A Critical Challenge: No Official Dietary Guidelines for Children Under 2
Currently, the U.S. Dietary Guidelines for Americans begins at age 2, and efforts are underway to include babies 0-24 months in the 2020 Guidelines. Absent of these, Silber stresses the importance of helping to guide parents in the right direction in any way possible.
"Parents always have their children's best interests at heart, but figuring out what to feed babies can be challenging," says Silber. "We need to get more education and creative ways to help parents be successful in building their babies' love of real, nutrient-rich foods."
1 NHANES Analysis of total fruit, vegetable, whole grains, added sugars and sodium in 0-24 months, 2001-2012 conducted by Nutrition Impact, LLC and NutriScience, LLC; lead researchers Victor Fulgoni, III and Sanjiv Agarwal
2 Literature analysis of 50 publications over last 10 years conducted by NutriScience LLC and Nutrition Impact, LLC; lead researchers Sanjiv Agarwal and Victor Fulgoni, III
3 Infant Feeding Practices Study II, Pediatrics 2008;122;S25, Sara B. Fein, Laurence M. Grummer-Strawn , et al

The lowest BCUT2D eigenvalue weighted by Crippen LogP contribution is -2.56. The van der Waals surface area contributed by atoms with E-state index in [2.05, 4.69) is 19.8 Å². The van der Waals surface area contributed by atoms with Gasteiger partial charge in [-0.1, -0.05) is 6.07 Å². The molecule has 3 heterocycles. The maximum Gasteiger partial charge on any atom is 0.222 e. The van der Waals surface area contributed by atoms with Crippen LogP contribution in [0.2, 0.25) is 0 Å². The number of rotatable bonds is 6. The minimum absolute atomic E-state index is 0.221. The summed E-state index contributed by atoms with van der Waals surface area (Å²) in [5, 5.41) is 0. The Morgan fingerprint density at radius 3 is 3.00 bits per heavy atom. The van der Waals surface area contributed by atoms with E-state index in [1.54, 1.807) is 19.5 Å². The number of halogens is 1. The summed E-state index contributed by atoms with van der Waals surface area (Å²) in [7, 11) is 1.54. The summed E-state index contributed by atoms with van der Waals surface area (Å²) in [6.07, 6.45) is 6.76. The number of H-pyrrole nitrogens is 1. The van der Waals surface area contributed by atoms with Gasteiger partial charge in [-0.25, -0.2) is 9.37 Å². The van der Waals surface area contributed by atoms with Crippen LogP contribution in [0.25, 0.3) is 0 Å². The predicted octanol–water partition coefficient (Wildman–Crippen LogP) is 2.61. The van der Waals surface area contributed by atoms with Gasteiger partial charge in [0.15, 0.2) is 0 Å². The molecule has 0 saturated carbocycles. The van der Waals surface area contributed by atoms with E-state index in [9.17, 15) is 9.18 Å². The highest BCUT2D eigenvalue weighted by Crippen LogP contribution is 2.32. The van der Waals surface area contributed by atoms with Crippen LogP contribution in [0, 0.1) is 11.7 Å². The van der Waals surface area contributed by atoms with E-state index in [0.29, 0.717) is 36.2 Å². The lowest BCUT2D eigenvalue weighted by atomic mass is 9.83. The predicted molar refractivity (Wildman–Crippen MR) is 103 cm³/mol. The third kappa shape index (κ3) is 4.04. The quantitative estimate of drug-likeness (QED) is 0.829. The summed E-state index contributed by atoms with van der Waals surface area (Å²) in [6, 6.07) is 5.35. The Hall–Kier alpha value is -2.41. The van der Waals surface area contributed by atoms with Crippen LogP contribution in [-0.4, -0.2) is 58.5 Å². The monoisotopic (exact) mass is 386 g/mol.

* The American Heart Association recommends no more than 4 teaspoons of added sugar a day for preschoolers and 6 teaspoons for adult women
** The Institute of Medicine recommends no more than 1,000 mg/day of sodium for children ages 1-3, and 1,500 mg for adults
About The Studies
The NHANES analysis and literature review were conducted to identify the dietary patterns among infants 0-24 months of age in the U.S. and reinforce the need for official guidelines based on growing science-based evidence of those patterns on long-term habits and health. Beech-Nut enlisted globally recognized researchers known for their expertise in nutrition data analysis to conduct and present the studies at Experimental Biology.
Producing baby food since 1931, Beech-Nut Nutrition Company has been built on a history of innovation and dedication to infant nutrition. Headquartered in Amsterdam, New York, Beech-Nut is the number two leading baby food brand in the United States and is committed to deliver more nutrition for parents and babies. As a subsidiary of Hero AG of Lenzburg, Switzerland, a global leader in consumer goods and infant feeding, Beech-Nut is able to combine global resources to continuously improve food and nutrition for infants.
About Nicole Silber, RD, CSP, CLC
Nicole is a Registered Dietitian and a Certified Lactation Counselor specializing in pediatric nutrition. She is in private practice in New York City and is a Pediatric Nutrition Expert contracted by Beech-Nut Nutrition Company. Nicole worked as a clinical nutritionist at The Morgan Stanley Children's Hospital of New York-Presbyterian/Columbia University and NYU Langone Medical Center/Fink Children's Ambulatory Care Center. She has managed the nutrition of critically and chronically ill children, pregnant and breastfeeding women, children with feeding tubes, gastrointestinal disease, prematurity, cystic fibrosis, cardiovascular disease, food allergies, diabetes, picky eating, underweight and obesity.